If the decision blocks s213 and s215 determine that the annotation is text and the query is speech, then the processing proceeds to steps s241 to s251, which are operable to propagate the path ending at point (i,j) to the points shown in FIG. 9 a. In particular, in step s241, the system determines whether or not the annotation phoneme loop pointer i is pointing to the last phoneme in the annotation. If it is, then there are no more phonemes in the annotation and the processing ends. If the annotation phoneme loop pointer i is less than Nann-1, then the processing proceeds to step s243, where the query phoneme loop pointer j2 is compared with mxj. Initially, j2 will be less than mxj and therefore the processing proceeds to step s245 where the system calculates the transition score (TRANSCORE) from point (i,j) to point (i+1,j2). This transition score is then added to the cumulative score associated with the path ending at point (i,j) and the result is copied to the temporary score, TEMPSCORE. The system then performs, in step s249, a log addition of TEMPSCORE with the cumulative score associated with the point (i+1,j2) and stores the result in SCORE (i+1,j2), to ensure that the path scores for paths which meet at the lattice point (i+1,j2) are combined. The processing then proceeds to step s251 where the query phoneme loop pointer j2 is incremented by one and then the processing returns to step s243. Once the path which ends at point (i,j) has been propagated to the other points shown in FIG. 9 a, j2 will equal mxj and the propagation of the path ending at point (i,j) will end.

If the decision blocks s213 and s217 determine that the annotation is speech and the query is text, then the processing proceeds to steps s255 to s265 shown in FIG. 16 b, which are operable to propagate the path ending at point (i,j) to the other points shown in FIG. 9 b. This is achieved by firstly checking, in step s255, that the query phoneme loop pointer j is not pointing to the last phoneme in the sequence of phonemes representing the query. If it is not, then the processing proceeds to step s257 where the annotation phoneme loop pointer i2 is compared with mxi. Initially i2 has a value of i and provided annotation phoneme i is not at the end of the sequence of phonemes representing the annotation, the processing will proceed to step s259, where the transition score for moving from point (i,j) to point (i2,j+1) is calculated. The processing then proceeds to step s261 where this transition score is added to the cumulative score for the path ending at point (i,j) and the result is copied to the temporary score, TEMPSCORE. The processing then proceeds to step s263 where a log addition is performed of TEMPSCORE with the cumulative score already stored for the point (i2,j+1) and the result is stored in SCORE (i2,j+1). The processing then proceeds to step s265 where the annotation phoneme loop pointer i2 is incremented by one and the processing returns to step s257. These processing steps are then repeated until the path ending at point (i,j) has been propagated to each of the other points shown in FIG. 9 b. At this time, the propagation of the path at point (i,j) is completed and the processing ends.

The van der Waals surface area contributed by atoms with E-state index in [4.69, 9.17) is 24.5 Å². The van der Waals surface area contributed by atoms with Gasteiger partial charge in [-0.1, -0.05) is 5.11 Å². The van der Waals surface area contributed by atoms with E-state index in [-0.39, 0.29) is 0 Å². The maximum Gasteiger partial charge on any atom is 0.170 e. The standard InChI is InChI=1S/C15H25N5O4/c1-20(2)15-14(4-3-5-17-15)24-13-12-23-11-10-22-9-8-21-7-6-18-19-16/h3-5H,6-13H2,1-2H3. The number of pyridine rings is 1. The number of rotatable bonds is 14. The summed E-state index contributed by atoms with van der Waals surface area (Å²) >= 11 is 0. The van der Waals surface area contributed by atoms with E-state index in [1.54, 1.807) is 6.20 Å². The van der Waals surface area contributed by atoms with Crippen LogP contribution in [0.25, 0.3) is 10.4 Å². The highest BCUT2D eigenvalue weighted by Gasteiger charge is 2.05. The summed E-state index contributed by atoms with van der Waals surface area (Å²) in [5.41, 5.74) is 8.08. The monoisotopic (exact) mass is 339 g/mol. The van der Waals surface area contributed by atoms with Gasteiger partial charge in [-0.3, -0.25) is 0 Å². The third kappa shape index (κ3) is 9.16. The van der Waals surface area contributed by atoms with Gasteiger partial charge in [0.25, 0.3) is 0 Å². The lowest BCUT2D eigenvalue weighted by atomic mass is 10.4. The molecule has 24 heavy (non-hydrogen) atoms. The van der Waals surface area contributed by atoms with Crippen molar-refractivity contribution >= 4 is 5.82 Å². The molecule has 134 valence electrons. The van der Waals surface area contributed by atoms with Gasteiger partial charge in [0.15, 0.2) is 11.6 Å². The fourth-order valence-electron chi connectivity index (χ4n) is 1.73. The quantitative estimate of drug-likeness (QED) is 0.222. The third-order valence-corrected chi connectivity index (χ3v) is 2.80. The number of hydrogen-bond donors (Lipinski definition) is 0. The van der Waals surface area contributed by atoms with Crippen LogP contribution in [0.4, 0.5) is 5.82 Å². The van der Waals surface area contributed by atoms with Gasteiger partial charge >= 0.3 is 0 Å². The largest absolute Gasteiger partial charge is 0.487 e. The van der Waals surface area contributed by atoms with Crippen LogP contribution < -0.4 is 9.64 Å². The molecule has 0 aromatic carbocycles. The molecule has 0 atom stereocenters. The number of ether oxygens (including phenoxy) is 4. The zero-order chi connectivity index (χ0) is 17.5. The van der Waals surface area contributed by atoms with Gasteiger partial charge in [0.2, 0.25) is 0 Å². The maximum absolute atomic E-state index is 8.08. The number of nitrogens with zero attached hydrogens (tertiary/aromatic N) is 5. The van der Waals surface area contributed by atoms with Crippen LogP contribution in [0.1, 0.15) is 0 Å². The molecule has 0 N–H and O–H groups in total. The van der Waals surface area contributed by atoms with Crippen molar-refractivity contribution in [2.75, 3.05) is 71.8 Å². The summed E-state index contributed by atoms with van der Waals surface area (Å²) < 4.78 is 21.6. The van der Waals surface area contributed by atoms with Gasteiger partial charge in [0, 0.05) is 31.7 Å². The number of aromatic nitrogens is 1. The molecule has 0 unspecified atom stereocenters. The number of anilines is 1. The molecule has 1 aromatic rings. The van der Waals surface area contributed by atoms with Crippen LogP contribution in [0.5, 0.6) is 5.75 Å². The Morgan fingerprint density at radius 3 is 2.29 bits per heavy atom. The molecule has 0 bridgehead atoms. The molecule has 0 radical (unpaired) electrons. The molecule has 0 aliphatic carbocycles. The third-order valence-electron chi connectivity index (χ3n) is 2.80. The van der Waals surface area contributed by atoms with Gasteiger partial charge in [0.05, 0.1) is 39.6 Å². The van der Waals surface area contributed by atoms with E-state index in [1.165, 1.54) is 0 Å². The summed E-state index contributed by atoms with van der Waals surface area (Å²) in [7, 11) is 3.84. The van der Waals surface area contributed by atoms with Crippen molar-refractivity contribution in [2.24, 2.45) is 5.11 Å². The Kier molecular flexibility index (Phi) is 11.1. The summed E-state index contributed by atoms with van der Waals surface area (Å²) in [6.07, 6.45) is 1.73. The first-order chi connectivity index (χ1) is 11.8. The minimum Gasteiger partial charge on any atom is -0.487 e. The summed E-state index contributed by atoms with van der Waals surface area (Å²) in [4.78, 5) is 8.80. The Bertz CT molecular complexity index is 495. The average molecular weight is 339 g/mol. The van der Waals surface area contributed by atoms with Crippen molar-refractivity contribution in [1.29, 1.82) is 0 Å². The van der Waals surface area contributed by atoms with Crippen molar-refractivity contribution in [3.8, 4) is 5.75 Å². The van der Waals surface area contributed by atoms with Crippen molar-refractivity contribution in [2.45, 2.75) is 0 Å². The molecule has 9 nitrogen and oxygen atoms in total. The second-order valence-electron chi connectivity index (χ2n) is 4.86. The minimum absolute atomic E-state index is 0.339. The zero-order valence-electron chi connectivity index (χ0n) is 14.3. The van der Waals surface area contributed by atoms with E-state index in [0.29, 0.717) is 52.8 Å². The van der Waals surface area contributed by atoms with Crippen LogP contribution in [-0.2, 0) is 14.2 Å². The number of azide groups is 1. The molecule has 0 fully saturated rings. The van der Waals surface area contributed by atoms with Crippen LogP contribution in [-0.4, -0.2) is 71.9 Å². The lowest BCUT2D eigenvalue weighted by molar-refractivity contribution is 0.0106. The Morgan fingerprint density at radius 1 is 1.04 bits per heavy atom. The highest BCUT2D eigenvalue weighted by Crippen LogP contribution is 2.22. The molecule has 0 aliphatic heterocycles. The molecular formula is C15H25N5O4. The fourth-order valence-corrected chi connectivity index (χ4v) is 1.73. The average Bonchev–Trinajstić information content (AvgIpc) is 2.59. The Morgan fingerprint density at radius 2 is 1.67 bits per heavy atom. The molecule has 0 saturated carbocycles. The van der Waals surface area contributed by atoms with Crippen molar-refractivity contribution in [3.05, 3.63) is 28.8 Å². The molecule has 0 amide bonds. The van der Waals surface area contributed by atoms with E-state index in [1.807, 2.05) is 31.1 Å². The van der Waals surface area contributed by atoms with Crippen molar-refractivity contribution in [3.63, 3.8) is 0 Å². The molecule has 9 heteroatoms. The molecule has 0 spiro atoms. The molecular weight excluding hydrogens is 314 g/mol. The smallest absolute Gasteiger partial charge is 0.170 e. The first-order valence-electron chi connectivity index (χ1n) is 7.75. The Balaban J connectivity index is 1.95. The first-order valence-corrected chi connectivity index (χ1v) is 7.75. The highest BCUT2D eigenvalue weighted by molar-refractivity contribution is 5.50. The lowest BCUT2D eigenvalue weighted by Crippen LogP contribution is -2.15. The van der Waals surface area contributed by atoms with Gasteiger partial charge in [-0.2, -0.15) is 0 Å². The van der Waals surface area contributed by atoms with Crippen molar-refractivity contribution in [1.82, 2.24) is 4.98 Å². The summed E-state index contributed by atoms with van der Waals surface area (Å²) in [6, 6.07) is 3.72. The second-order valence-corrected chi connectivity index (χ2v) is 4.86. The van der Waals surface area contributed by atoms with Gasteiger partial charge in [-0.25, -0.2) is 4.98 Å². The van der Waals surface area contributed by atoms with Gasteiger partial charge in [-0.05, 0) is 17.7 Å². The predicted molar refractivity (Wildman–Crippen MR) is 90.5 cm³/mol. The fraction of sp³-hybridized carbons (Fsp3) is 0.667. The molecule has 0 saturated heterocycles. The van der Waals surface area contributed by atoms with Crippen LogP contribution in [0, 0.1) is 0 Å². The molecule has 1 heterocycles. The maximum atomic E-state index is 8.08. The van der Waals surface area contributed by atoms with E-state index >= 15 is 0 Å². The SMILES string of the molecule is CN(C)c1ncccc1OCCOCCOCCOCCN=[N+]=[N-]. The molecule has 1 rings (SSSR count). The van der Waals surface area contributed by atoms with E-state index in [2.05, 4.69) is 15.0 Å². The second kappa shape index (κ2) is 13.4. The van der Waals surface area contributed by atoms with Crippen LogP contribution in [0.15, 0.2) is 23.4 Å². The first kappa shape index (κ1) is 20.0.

Finally, if the decision blocks s213 and s215 determine that both the annotation and the query are text, then the processing proceeds to steps s271 to s279 shown in FIG. 16 b, which are operable to propagate the path ending at point (i,j) to the point (i+1,j+1), provided of course there is a further annotation phoneme and a further query phoneme. In particular, in step s271, the system checks that the annotation phoneme loop pointer i is not pointing to the last annotation phoneme. If it is not then the processing proceeds to step s273 where a similar check is made for the query phoneme loop pointer j relative to the sequence of query phonemes. If there are no more annotation phonemes or if there are no more query phonemes, then the processing ends. If, however, there is a further annotation phoneme and a further query phoneme, then the processing proceeds to step s275 where the system calculates the transition score from point (i,j) to point (i+1,j+1). This transition score is then added, in step s277, to the cumulative score stored for the point (i,j) and stored in the temporary score, TEMPSCORE. The processing then proceeds to step s279 where the system performs a log addition of TEMPSCORE with the cumulative score already stored for point (i+1,j+1) and the result is copied to SCORE (i+1,j+1). As those skilled in the art will appreciate, steps s277 and s279 are necessary in this embodiment because the dynamic programming constraints allow a path to start at any phoneme within the sequence of phonemes representative of the annotation and therefore, point (i+1,j+1) may already have a score associated with it. After step s279, the propagation of point (i,j) is completed and the processing ends.

Transition Score

In steps s103, s105 and s107 shown in FIG. 12, dynamic programming paths are propagated and during this propagation, the transition score from one point to another point is calculated in steps s127, s117, s177, s191, s229, s245, s259 and s275. In these steps, the system calculates the appropriate insertion probabilities, deletion probabilities and decoding probabilities relative to the start point and end point of the transition. The way in which this is achieved in this embodiment, will now be described with reference to FIGS. 17 and 18.